M: Yeah. I’m sure it makes it more unique sounding, even if you’re not really aware of what exactly is happening when you’re listening to it.
D: Yeah, instead of (sings a note), it would go (sings a modulating note.)
M: Nice. Did you have any specific things that you used to do to record vocals? The vocals are so performance based-I’m trying to say it the right way... I mean, it seems like you couldn’t really make it sound right without doing it full on. Did you have specific things you would do when you when you were recording your vocals to make it as real as possible?
D: Usually we’d drink way too much. I was soused. For instance, when we recorded Head, we had a list on the wall, a checklist of things that had been done and things remaining to be done. We came in one morning after being in the night before and the song “Pastoral” was checked off, and I said “No, I still have to sing that.” They said “You did that one last night.” That’s the version on the record. I was so drunk I didn’t know I did it.
M: Can you talk about the Jesus Lizard book that just came out, ”Book?”
D: Sure. I’m not certain actually how it came about. I think it was Johnny Temple from Girls Against Boys, who runs the publishing company Akashic. I think it was his idea. He approached us about it, and my knee jerk reaction was, “What a tremendous waste of time.” We broke up, I don’t even know how long, fourteen years ago? I really didn’t see any point in doing the book. But we talked more about it, and had some ideas and stuff. I said if I can design it, I’d be willing to do it. Because-I don’t want to get into specifics-but the things that have been released that I had nothing to do with I was not particularly happy with. And I was not willing to have a book come out on us where I didn’t like the way it looked. So, we started doing it and we got a shit-ton of photographs from different people. We scanned them, color corrected them, retouched them, and sort of got an overall look I wanted for the book. Then we handed them off to Henry Owings who does Chunklet Magazine, who has a much much better grasp on how to lay out a book. So, he did the layout, after I sort of figured out what it should look like, and I’m really, really excited about it now. I have a copy of it at home. It looks great. I think it’s completely worthwhile. There’s tons of written stuff in it by a lot of contributors-particularly, to me, Alex Hacke from Einsturzende Neubauten and Mike Watt are just incredible. Really, really great! Mike’s piece is like beatnik, Dada, Abstract, Jackson Pollack.  It’s great. The way he writes…it’s like he’s got his own language. But yeah, they’re great photos of us as kids, each of the four of us, stuff about our lives, a detailed list of every single show we played. It’s really worthwhile.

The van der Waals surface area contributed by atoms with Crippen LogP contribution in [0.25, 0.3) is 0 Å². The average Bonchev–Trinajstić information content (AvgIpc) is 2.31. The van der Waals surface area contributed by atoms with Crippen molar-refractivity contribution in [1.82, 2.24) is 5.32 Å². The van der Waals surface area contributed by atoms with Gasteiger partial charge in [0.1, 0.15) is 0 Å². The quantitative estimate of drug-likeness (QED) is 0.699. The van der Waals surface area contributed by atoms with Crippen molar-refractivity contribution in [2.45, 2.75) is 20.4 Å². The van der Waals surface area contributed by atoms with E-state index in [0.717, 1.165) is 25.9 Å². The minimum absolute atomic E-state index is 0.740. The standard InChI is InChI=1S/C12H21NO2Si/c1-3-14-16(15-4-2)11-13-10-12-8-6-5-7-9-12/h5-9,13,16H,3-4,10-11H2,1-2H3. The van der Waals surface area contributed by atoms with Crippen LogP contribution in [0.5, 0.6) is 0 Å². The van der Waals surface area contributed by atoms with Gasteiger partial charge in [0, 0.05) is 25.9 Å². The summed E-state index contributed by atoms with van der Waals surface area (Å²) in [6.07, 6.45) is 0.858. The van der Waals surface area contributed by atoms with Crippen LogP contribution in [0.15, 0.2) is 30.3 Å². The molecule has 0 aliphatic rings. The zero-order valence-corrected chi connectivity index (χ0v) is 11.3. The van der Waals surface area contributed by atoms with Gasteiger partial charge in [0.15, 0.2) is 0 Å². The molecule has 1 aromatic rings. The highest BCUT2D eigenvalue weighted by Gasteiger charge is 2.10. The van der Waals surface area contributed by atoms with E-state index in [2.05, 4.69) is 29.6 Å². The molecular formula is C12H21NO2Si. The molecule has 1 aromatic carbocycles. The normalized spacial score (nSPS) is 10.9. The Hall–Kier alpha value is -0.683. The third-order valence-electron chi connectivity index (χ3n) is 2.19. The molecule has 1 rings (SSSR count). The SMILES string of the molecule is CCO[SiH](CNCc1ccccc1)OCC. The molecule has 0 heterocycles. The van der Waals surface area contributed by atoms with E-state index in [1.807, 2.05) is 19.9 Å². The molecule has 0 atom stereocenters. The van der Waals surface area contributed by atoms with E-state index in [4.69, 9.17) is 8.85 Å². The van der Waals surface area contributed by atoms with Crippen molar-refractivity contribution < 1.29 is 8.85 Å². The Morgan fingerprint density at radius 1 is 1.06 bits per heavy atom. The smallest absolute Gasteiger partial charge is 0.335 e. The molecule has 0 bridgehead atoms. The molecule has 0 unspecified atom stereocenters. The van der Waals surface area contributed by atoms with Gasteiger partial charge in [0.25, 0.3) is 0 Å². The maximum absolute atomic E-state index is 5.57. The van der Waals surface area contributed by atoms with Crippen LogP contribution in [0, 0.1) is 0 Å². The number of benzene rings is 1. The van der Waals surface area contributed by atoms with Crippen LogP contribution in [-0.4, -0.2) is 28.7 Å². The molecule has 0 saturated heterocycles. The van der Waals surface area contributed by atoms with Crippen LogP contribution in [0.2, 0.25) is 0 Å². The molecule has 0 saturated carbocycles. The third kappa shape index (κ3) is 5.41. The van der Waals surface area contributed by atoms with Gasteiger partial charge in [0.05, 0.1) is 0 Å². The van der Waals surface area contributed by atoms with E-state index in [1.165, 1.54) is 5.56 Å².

M: Awesome.
D: I think the pre-orders will ship before Christmas, but they’re not going to be in stores until February or March.
M: Okay, I just want to ask a couple more things about personal stuff, and then we’ll be done. Thank you so much. I really appreciate this.
D: Of course!
M: What were your parents like growing up?
D: Well, in the book I describe where I was born and I describe my mother and father, and I think the last line in the paragraph about my mom, I think I said “I’m not lying when I say that my mom was the sweetest little woman to ever walk the face of the Earth.”
M: Aww. That’s nice.
D: That was my mom. My dad was pretty great. He was a fighter pilot, he flew incredible airplanes and did some amazingly dangerous things. He was an officer in the Air Force, so there was a fair amount of the discipline and regimentation, and he could be a real fuckin’ prick. There was a time, right after high school, like right when the punk rock thing was going on where he and I did not like each other at all. At all. And then so many years later, he kind of cleaned up his act, and the last thirteen years of his life, we were really tight. I’m really grateful for that.
M: That’s great. Really great. Do you have any siblings?
D: I have a sister who is two years older than me. She lives in central Texas with her enormous family.
M: Do you still hang out with her?
D: No, no. We talk on Christmas, her birthday, and my birthday.